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07.01.23 Judah P. Benjamin, Confederate Statesman, a biography by Robert Douthat Meade, published in 1943.

Notes Concerning the Author

Robert Douthat Meade (1903-1974) was professor of history at Randolph-Macon Women’s College in Lynchburg Virginia from 1939 to 1971.  Besides his biography of Judah P. Benjamin, he wrote a very important biography of Patrick Henry, titled, Patrick Henry, Patriot in the Making.


Judah Philip Benjamin, (1811 – 1884) was a Southern lawyer and Louisiana political leader who held several Cabinet positions under Jefferson Davis during the entirity of the existence of The Confederate States of America. After the conquest of the Confederacy, Benjamin moved to England, where he established a second legal career. In 1883 he retired and moved permanently to Paris, where his wife and daughter had lived for many years. He died the following year.

Benjamin was a member of the Louisiana House of Representatives prior to being elected, in 1852 to the United States Senate, where he served until the secession of his state.  Of Jewish ancestry, Benjamin was the second Senator of his faith to be elected to the United States Senate, the first being his contemporary, David Levy Yulee of Florida.

During the entire existence of The Confederate States of America, Benjamin served under Jefferson Davis in three Cabinet positions: first, as Attorney General; second, as Secretary of War and third, as Secretary of State.

Born in St. Croix, in what is now the U. S. Virgin Islands, Judah grew up in Charleston, South Carolina and moved to New Orleans as a young man.  There he became a lawyer and important political leader.  For a while he also, with a partner, owned and operated a large sugar plantation on the west side of the Mississippi River, across from the city.  During those years he was noted for improvements in sugar cane processing technology, producing sugar of superior quality through new methods.

Jefferson Davis had considerable confidence in  Benjamin’s ability.  But, as Attorney General his broad talents were underutilized.  Then, as Secretary of War, his lack of military experience and Davis’ broad experience resulted in Davis controlling that department closely, which made sense.  As Secretary of State, Benjamin came to that job too late to be as effective as he would have been if placed in that position at the beginning of the government’s existence.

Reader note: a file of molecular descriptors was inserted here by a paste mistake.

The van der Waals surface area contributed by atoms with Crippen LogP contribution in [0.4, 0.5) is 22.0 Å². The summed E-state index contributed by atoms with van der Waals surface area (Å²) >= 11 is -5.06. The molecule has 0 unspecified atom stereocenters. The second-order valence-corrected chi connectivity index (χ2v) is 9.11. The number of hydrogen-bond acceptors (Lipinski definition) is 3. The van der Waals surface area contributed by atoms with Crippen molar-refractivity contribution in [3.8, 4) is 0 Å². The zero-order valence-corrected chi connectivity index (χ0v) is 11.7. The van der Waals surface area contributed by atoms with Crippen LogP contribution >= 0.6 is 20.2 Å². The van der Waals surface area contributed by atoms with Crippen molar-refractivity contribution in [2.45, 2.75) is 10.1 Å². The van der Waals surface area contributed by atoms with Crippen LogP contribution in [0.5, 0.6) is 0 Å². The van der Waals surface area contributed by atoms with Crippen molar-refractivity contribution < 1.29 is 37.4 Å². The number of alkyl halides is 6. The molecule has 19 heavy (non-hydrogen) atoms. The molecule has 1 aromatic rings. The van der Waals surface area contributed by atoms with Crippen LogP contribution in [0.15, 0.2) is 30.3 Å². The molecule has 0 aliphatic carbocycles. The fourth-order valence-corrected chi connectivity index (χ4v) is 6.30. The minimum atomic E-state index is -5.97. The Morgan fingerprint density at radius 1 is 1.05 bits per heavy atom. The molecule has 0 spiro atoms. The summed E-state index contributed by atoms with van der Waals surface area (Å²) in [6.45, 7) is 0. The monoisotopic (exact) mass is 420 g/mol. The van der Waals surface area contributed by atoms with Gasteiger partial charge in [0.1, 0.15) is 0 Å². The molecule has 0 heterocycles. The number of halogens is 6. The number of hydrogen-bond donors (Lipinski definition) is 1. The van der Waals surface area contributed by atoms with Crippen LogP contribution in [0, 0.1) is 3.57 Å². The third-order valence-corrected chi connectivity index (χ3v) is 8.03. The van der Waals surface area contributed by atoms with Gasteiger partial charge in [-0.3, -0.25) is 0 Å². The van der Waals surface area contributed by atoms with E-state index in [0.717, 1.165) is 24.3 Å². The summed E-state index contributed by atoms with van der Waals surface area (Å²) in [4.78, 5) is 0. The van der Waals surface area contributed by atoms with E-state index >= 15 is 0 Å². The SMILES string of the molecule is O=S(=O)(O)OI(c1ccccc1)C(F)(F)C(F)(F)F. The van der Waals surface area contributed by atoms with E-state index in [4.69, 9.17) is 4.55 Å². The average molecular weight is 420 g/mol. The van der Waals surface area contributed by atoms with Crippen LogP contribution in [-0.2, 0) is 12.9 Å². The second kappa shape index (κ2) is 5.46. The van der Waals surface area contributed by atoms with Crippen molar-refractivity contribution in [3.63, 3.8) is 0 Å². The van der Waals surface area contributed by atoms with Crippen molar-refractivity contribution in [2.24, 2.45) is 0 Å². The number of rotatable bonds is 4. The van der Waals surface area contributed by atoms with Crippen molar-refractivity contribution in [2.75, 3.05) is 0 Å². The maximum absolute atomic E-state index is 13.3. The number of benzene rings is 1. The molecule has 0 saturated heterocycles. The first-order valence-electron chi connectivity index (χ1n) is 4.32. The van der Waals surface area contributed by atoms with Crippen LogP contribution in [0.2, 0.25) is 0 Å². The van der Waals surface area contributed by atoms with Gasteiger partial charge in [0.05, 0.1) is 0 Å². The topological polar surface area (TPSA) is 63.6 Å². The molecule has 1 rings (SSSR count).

It can be argued that, in the 1850’s and early 1860’s, the South was more willing to give political power to men of the Jewish faith than was the North.  It would be several years later that a Jewish man would be appointed to the Cabinet of a United States president.

Benjamin fled to the United Kingdom during the days immediately following the conquest of the Confederacy.  There he became a distinguished lawyer and, in 1872, was appointed to Queen’s Counsel.

At the age of 22 years, in 1833, Judah had married Natalie Bauché de St. Martin, the 16-year-old daughter of a prominent and wealthy New Orleans French Creole family.  The couple’s only child, Ninette, had been born in 1842, and was raised as a Catholic.  Five years later Natalie had moved to Paris with daughter Ninette and remained there for most of the rest of her life.  Except for the years of the Confederacy, Benjamin traveled each summer to France to see his wife and daughter.

Three biographies of Judah P. Benjamin are worthy of mention, but our recommendation is the work of Professor Meade.  Pierce Butler wrote a complete biography in 1907, but his is not as thorough and well researched as is the work of Meade.  Eli N. Evans wrote a more recent biography, published in 1988, but this author is overly preoccupied with the Jewish faith of his subject and Jewish culture in the Southern states.  Although Judah’s father was a devout Sephardics, Spanish Jew, who spent considerable effort in the faith while living in Charleston, Judah focused on his career, both legal and political, with only modest attention to the faith.

Availability of this Book

We suggest  The least expensive approach is to find a used paperback book published in 2001 with an introduction by William C. Davis.  This was published by Louisiana State University Press.